In about over an hour, I’ll be hopping a bus with my friend to the Sacramento airport so that we can fly over to San Diego – this year’s (in case you haven’t heard already) official host city for the SfN annual meeting. Also known as: 30,000+ neuronerds conglomerating in a convention center to discuss all things brain science. Really. All things science – including not only the science itself, but about how this science affects society. Every year, the society hosts a session called the “Social Issues Roundtable” – in an effort to encourage dialogue on the very issues that directly impact the public.
A few years ago, the topic was “Genes for Mental Disorders and Functions: Implications for Society”. The panelists explored various questions, such as: what does genetics imply about individual personality traits and tendencies? And should harmful actions stemming from genetic tendencies be punished in the same way as those who do not share the same “genetic susceptibilities”? How do we, as a society, operate to hold people responsible for their actions? The following year, the topic was Neuroethics and the Burden of Nervous System Disorders. This year the topic is Child Poverty & Human Capital. That there are numerous ways in which science impacts society is incontrovertible.
As our scientific understanding of ourselves, and the world around us, increases so too the questions we must face as a society. So last week, when Ira Flatow of NPR’s Science Friday posed the question(s): “Can science shape human values? And should it?” My knee-jerk response was: “but of course!” After listening to the one-hour dialogue between the panelists, though, I realized that it’s not quite so straightforward. While science can shape human values, it doesn’t have to. Knowledge is power, to be sure. Yet knowledge by itself doesn’t do much to change what individuals fundamentally value, that is morality per se. Personally, I think it has a lot to do with what kind of reasoning (emotional or logical) appeals most to an individual.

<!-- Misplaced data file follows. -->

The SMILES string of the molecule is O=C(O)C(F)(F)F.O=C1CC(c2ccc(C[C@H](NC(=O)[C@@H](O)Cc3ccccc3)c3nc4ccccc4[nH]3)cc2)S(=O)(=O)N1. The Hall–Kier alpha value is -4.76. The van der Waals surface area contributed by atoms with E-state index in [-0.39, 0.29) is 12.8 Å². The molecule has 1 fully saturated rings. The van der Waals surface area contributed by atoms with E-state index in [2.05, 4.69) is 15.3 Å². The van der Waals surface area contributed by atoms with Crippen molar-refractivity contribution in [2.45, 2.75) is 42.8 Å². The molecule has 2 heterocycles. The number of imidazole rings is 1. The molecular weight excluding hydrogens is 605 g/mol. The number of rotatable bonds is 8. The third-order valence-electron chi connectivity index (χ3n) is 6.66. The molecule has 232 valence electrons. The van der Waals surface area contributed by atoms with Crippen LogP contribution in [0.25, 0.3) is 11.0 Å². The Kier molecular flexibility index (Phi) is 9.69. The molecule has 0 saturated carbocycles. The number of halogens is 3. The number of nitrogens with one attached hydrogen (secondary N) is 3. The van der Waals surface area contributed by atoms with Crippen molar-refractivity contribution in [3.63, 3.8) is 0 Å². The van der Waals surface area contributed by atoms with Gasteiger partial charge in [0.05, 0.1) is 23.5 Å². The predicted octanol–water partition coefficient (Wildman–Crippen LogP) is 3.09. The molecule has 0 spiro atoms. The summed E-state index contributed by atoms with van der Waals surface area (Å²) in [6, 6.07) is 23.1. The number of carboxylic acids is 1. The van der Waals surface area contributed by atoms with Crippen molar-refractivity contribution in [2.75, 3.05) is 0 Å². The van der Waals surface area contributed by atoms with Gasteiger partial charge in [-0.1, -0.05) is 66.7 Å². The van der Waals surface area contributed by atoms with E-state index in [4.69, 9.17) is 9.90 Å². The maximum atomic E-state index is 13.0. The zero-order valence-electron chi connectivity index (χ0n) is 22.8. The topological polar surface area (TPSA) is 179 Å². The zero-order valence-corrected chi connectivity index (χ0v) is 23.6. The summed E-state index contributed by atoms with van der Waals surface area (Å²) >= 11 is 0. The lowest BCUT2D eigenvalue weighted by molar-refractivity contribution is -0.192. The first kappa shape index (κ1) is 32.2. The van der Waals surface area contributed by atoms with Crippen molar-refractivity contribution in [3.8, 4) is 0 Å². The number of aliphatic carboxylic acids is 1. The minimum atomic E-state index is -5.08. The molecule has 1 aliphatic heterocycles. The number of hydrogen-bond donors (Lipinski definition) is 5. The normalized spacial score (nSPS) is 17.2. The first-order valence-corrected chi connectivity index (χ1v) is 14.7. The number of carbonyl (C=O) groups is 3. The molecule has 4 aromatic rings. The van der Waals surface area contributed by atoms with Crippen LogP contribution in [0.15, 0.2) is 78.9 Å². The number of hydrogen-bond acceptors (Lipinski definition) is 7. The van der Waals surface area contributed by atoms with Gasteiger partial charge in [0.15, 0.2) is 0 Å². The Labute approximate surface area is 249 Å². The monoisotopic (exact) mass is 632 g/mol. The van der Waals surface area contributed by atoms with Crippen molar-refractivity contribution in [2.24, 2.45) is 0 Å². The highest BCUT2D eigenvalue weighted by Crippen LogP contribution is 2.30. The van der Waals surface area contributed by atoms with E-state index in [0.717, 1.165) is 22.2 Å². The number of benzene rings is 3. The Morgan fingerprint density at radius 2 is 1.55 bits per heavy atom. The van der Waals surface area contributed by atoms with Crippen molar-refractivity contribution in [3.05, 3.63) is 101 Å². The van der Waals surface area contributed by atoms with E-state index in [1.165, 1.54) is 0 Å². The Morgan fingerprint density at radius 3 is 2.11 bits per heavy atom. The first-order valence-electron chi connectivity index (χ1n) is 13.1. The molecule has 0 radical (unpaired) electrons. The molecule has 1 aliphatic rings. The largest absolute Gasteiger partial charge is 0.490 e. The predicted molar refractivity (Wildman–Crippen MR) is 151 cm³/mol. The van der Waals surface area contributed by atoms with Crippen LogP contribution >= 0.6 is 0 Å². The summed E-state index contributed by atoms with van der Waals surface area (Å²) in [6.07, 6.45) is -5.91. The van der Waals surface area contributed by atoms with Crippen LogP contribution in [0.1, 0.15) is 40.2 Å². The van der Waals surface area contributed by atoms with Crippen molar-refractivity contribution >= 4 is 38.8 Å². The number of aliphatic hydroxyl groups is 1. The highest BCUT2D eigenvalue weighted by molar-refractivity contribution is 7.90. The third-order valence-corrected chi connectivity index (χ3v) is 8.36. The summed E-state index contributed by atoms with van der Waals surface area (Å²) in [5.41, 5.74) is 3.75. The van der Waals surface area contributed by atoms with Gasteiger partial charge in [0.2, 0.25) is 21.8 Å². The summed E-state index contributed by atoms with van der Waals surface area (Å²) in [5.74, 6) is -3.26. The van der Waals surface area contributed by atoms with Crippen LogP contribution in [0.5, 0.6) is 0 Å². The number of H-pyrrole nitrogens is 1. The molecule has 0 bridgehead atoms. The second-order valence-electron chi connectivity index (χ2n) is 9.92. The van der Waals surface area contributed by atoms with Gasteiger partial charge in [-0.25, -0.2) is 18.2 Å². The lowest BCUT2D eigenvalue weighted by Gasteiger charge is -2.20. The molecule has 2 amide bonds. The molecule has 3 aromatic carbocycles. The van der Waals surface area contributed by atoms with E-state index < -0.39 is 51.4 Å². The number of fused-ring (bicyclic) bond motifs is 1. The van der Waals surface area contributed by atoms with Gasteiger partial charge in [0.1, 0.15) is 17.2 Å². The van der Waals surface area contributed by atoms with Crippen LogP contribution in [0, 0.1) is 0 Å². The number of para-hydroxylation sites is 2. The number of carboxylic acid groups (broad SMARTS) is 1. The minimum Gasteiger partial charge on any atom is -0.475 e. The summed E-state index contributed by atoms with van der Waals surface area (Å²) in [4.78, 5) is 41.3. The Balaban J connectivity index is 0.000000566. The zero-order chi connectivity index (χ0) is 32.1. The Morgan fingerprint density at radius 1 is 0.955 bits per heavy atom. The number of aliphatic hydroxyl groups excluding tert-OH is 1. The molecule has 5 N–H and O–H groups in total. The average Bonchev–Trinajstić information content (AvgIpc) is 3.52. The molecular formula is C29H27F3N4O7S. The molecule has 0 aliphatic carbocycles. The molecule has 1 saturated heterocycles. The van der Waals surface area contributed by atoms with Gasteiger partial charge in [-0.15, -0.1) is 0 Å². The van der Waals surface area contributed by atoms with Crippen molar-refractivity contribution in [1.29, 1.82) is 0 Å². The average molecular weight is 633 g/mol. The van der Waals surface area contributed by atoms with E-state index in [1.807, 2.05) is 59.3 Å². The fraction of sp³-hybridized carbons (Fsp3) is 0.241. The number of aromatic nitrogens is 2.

In the end, it’s up to us to decide what laws to adopt based on our most current understanding of how the brain works. It’s up to us to decide both how and what to teach our children based on our understanding of human psychology and of how the brain learns most effectively. It’s up to us to decide what judgments to trust (and mistrust) based on our understanding of the many ways in which our brains can “trick” us into thinking we understand an aspect of reality, when truly, we are only “seeing” the reality that is filtered by our own unique algorithms and biases.
However I do think it’s worth keeping in mind that there is one inevitable consequence of doing neuroscience research: the more we learn about the brain, the more we do learn something about ourselves. To steal from the words of Colin Blakemore: “The brain struggling to understand the brain is society trying to explain itself.” In fact, I’m pretty sure that this was why I was so drawn to the study of the brain in the first place. That the understanding of how things work on the smallest of scales can shed light on complex phenomena such as human behavior is frankly, astounding.
So whether you’re a scientist who performs research simply because you’re curious and want to know why or whether you’re a public citizen who realizes that scientific progress can influence the way we view ourselves and our place in the world or whether you’re a cross between the two please do carry on. The questions that lay before us are limitless. As it should be.